The Protection from Redundancy (Pregnancy and Family Leave) Act 2023

The Protection from Redundancy (Pregnancy and Family Leave) Bill received Royal Assent on 24 May 2023, and clarification from the government about the specific details is expected in April 2024.

In a redundancy situation, employees who are on maternity leave, on shared parental leave or on adoption leave must be prioritised over other employees for any suitable alternative vacancies; this is effectively positive discrimination.

The 2023 Act will extend this protection to:

  • pregnant employees who are in a ‘protected period of pregnancy’ (the duration of this period is yet to be confirmed);
  • employees who have recently suffered a miscarriage;
  • employees who have recently returned from maternity leave, adoption leave or shared parental leave. ‘Recently’ is likely to mean within the last six months.

The main purpose of this is to protect the above categories of employees against discrimination due to having taken a prolonged period of absence from work. Therefore, the protection does not extend to employees taking paternity leave, since this would be for a maximum of two weeks.

Employees who inform their employer of a pregnancy at 12 weeks, carry the pregnancy to term and then take the full amount of maternity leave are likely to benefit from around two years of redundancy protection.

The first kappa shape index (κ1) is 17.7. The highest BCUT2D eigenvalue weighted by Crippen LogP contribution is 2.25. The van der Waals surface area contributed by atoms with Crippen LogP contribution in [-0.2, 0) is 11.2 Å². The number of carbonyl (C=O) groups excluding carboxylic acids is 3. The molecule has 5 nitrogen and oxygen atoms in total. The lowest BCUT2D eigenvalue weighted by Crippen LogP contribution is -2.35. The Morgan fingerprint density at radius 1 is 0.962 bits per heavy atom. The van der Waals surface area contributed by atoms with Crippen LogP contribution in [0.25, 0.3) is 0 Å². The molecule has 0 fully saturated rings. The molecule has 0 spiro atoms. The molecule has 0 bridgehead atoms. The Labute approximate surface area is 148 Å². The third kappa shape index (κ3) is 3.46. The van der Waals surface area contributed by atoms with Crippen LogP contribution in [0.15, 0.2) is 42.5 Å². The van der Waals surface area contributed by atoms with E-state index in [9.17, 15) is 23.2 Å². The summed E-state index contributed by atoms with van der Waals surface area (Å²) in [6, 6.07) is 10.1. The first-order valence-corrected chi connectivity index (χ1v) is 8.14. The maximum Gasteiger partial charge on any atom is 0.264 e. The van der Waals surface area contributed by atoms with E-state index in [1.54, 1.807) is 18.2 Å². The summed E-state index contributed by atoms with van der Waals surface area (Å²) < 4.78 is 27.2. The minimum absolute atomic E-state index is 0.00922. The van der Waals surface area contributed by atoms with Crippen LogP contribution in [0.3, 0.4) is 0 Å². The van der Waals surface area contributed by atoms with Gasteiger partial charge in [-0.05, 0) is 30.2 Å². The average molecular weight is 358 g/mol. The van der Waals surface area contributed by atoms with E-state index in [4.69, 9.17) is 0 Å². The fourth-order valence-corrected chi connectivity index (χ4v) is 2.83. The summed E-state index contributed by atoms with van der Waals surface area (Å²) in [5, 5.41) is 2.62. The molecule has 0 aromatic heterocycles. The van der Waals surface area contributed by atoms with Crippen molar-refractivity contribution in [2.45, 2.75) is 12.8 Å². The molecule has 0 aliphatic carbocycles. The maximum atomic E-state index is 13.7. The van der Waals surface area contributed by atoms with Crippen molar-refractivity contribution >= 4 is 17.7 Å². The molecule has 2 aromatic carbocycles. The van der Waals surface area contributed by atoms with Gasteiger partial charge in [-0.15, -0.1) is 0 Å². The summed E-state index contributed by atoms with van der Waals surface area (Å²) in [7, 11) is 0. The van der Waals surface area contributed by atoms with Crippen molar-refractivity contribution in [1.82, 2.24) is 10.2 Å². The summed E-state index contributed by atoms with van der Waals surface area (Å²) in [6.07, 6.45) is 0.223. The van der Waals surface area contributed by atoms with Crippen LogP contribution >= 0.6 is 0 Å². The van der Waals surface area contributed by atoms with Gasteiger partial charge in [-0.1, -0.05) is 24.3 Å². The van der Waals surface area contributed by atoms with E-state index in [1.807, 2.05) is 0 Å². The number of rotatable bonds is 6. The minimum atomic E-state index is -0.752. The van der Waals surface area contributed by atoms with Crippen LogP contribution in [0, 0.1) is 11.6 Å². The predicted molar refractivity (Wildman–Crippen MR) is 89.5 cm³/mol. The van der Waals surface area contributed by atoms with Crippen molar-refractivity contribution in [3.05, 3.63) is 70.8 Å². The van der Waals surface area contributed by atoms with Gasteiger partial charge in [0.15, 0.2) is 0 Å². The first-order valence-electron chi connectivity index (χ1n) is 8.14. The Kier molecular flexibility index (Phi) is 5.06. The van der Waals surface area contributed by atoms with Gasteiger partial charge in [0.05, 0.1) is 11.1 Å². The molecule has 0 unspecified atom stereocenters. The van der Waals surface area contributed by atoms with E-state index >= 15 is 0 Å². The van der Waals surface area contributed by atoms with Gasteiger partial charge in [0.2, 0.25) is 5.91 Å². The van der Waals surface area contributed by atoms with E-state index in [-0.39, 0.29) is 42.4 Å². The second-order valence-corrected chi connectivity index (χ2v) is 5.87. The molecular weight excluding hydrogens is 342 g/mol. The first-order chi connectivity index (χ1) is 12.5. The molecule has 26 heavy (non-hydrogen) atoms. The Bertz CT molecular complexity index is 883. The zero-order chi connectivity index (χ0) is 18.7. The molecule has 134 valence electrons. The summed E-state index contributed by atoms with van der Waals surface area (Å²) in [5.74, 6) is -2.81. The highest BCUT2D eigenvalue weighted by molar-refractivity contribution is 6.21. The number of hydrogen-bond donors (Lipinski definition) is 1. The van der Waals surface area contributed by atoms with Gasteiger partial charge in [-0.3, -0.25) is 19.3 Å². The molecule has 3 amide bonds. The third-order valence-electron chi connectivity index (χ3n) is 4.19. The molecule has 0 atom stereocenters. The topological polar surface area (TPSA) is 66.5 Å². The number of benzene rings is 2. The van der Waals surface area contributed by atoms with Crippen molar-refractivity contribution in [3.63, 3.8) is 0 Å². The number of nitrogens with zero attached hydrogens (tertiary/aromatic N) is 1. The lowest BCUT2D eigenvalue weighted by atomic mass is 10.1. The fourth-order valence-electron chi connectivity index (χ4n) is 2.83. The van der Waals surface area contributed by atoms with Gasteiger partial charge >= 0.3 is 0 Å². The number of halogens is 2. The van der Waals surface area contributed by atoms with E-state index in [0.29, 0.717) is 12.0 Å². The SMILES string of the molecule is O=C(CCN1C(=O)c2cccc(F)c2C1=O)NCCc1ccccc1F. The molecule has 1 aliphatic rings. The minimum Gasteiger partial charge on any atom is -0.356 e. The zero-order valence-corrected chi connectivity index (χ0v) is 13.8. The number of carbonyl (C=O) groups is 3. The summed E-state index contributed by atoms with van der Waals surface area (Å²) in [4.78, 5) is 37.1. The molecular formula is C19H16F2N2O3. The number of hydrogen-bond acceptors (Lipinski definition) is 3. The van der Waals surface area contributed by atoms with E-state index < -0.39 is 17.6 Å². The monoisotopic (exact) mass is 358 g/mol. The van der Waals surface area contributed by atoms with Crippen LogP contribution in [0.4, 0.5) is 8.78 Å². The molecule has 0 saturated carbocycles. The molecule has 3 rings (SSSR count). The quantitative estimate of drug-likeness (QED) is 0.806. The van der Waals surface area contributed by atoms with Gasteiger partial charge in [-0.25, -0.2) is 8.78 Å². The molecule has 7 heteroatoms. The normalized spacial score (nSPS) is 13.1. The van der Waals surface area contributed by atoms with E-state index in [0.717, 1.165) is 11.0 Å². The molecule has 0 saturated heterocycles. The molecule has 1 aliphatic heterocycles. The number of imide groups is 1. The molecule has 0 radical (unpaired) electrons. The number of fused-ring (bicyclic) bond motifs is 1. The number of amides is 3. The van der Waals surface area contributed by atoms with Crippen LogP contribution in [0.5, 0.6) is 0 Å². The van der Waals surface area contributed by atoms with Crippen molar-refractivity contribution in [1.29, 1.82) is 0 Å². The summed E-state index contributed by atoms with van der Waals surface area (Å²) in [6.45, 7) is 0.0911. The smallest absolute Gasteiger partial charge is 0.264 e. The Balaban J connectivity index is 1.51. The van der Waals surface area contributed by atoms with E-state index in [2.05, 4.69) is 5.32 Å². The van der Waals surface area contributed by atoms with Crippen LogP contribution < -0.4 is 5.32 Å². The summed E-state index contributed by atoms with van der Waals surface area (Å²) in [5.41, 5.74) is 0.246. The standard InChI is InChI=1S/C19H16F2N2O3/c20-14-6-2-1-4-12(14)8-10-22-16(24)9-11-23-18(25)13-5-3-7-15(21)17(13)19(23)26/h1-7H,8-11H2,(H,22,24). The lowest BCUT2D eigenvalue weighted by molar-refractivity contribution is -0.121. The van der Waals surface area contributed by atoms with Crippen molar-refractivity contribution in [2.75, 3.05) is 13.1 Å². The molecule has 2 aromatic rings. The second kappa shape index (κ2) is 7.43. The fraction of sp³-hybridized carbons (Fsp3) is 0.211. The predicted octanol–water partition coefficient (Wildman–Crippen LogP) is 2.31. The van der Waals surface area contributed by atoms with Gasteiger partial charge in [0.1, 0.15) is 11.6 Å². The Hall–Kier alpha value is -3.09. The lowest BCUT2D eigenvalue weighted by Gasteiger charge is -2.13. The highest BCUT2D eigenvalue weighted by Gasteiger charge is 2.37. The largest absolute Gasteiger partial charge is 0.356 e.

The situation can become complicated when more than one employee in a redundancy selection process has the right to be offered any suitable vacancy, for example when two women in the same department are pregnant or on maternity leave at the same time as each other. This is more likely to happen when the protection is extended by the 2023 Act. It seems probable that, in this situation, other factors such as disciplinary record, skills, and qualifications should be considered in order to decide which employee is offered the suitable alternative vacancy. Specific legal advice should be sought in this situation.

The regulations do not mean that the above categories of employee can never be made redundant, but employers should proceed carefully; if they ignore these regulations, they may find themselves accused of unfair dismissal.

 We will keep you updated on the above.

 If you have any questions, please contact us by emailing or by phoning 01392 247436.

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